Rapid use of thematic roles knowledge to anticipate event participants
Dr. Julie Boland
Tuesday, March 29, 2005, 01:00pm - 02:00pm
University of Michigan-Ann Arbor, Departments of Psychology and Linguistics
A fairly recent tradition within psycholinguistics has clearly established that people look at objects/participants as they are mentioned. This finding hold over both instruction-following tasks (�Point to the X�) and passive listening paradigms (�The boy ate the X�). Thus, the paradigm has been used to investigate issues in syntactic ambiguity resolution and lexical access. Interestingly, listeners often look at objects prior to explicit mention, apparently using verb argument structure to anticipate event participants. This allows us to use the paradigm to investigate how verb meaning is accessed and used during the comprehension of spoken sentences.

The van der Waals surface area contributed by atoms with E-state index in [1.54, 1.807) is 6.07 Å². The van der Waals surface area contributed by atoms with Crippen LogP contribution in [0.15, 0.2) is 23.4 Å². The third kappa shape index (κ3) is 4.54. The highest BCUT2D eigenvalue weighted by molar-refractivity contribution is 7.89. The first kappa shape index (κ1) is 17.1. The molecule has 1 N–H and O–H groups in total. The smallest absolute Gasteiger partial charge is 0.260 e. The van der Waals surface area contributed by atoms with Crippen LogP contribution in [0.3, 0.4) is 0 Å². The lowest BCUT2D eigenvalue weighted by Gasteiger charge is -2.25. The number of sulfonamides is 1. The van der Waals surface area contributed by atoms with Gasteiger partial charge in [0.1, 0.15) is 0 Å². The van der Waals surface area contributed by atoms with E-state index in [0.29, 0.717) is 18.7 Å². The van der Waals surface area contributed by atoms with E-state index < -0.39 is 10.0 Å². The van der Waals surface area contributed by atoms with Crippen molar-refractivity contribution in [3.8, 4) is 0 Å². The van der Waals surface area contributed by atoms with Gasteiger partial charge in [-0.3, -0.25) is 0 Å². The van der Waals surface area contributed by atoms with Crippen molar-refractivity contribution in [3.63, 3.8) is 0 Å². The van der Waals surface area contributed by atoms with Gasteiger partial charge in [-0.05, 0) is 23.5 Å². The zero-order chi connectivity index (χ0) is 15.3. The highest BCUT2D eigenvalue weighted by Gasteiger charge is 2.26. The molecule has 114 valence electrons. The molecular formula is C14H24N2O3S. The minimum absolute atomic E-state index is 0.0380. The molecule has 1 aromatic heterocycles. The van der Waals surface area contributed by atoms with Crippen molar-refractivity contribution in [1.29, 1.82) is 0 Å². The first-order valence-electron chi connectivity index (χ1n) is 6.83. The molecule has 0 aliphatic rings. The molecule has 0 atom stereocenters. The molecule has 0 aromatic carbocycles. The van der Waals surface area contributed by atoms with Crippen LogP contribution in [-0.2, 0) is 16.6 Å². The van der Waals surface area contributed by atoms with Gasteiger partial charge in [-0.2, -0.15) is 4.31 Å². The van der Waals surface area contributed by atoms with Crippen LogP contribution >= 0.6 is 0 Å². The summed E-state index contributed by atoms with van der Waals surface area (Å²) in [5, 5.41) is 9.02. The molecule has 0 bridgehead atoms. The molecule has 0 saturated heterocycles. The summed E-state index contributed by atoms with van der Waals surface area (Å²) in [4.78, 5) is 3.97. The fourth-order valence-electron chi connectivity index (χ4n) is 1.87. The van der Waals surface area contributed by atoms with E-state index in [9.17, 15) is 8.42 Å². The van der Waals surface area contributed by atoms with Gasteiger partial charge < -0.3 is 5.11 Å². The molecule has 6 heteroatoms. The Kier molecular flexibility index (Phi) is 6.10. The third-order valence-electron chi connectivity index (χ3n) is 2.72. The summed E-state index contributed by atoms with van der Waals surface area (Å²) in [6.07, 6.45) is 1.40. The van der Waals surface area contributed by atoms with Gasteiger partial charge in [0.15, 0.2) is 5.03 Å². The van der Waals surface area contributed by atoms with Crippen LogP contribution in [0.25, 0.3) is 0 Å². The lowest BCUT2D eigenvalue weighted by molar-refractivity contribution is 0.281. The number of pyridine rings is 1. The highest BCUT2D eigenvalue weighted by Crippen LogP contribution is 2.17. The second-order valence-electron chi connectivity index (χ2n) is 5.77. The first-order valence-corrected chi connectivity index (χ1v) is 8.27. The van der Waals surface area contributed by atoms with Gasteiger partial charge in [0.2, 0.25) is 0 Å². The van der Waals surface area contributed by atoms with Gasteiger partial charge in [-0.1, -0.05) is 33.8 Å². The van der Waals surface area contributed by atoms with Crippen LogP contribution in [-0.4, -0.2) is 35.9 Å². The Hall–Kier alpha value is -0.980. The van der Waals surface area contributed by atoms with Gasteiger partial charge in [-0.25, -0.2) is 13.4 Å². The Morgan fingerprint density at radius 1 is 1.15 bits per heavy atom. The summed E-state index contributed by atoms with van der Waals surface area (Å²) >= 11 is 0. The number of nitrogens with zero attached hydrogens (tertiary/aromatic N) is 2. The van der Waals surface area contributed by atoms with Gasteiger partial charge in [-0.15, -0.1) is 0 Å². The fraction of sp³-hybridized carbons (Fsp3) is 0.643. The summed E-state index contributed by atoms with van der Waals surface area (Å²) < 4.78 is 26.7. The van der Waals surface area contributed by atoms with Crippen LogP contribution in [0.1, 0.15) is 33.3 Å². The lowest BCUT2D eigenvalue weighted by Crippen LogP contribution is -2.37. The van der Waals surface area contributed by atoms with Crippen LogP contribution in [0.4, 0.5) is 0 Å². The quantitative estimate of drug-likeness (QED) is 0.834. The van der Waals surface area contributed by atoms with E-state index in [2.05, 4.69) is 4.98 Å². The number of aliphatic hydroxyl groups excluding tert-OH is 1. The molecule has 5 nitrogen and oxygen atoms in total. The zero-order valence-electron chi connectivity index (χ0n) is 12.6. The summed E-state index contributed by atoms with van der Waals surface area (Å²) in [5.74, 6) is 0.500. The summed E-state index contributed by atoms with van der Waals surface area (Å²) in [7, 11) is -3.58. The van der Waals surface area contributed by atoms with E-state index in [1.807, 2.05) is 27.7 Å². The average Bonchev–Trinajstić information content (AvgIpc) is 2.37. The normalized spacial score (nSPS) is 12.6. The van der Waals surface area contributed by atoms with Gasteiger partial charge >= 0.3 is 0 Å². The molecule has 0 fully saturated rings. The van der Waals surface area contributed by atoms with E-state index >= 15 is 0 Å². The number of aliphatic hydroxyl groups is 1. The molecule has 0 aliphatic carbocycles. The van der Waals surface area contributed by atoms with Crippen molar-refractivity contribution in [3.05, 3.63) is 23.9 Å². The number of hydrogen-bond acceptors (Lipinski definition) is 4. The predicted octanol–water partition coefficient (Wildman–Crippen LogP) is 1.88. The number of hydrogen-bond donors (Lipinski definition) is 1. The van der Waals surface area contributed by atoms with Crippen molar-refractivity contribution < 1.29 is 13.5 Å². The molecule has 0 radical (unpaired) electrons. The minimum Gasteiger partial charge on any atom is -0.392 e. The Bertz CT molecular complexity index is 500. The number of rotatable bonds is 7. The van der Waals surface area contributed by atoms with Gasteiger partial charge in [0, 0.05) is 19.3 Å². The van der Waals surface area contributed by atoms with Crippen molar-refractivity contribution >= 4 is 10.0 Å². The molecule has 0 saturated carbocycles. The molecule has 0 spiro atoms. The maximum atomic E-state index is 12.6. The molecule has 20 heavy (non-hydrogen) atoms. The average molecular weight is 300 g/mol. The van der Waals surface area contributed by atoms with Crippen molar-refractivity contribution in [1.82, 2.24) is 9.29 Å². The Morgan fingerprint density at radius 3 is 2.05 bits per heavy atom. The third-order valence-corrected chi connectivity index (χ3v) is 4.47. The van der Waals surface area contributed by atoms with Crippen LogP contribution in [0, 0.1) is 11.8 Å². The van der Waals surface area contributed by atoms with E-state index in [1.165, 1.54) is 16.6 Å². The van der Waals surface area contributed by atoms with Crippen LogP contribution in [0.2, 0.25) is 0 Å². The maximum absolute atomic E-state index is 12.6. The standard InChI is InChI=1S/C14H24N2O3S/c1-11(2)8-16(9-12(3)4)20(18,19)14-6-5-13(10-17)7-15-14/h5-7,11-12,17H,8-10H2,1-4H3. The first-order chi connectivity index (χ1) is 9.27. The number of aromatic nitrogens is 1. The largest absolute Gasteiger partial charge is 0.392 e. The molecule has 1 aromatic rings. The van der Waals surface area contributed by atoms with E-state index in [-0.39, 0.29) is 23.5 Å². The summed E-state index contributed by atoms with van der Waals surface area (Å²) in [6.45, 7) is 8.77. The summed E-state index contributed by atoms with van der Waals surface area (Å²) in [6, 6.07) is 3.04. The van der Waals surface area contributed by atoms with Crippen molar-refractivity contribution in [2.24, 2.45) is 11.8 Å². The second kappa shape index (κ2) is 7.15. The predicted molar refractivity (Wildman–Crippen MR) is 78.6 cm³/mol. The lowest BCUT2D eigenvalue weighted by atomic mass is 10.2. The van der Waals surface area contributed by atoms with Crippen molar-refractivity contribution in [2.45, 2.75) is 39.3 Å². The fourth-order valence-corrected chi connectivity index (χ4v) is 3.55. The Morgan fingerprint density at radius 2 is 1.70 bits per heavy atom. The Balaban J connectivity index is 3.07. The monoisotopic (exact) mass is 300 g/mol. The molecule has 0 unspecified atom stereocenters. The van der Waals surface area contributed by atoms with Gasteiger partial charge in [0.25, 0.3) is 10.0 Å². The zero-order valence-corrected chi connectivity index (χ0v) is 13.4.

I will present two experiments in which we measured the probability of looking at a picture representing a potential argument, after verb onset, but before the argument was explicitly mentioned. Experiment 1 investigated whether the anticipatory looks were due to semantic entailments or probability of mention. I compared transitive-biased and intransitive-biased verbs for which the semantic structure always entailed a theme (e.g., food is entailed by �John ate.�). Transitive and intransitive bias conditions produced an equally high proportion of anticipatory looks to a potential theme, compared to an intransitive control, supporting the semantic entailments hypothesis. Experiment 2 examined how linguistic context disambiguates verb meaning. The critical verbs (e.g. �pass�) had both a three argument meaning (X passed Z the Y) and a two argument meaning (X passed Y). Listeners made anticipatory looks to a potential recipient only in linguistic contexts that supported the three-argument meaning. I discuss how listeners build semantic representations incrementally, using verb argument structure, and the syntactic/semantic interface.
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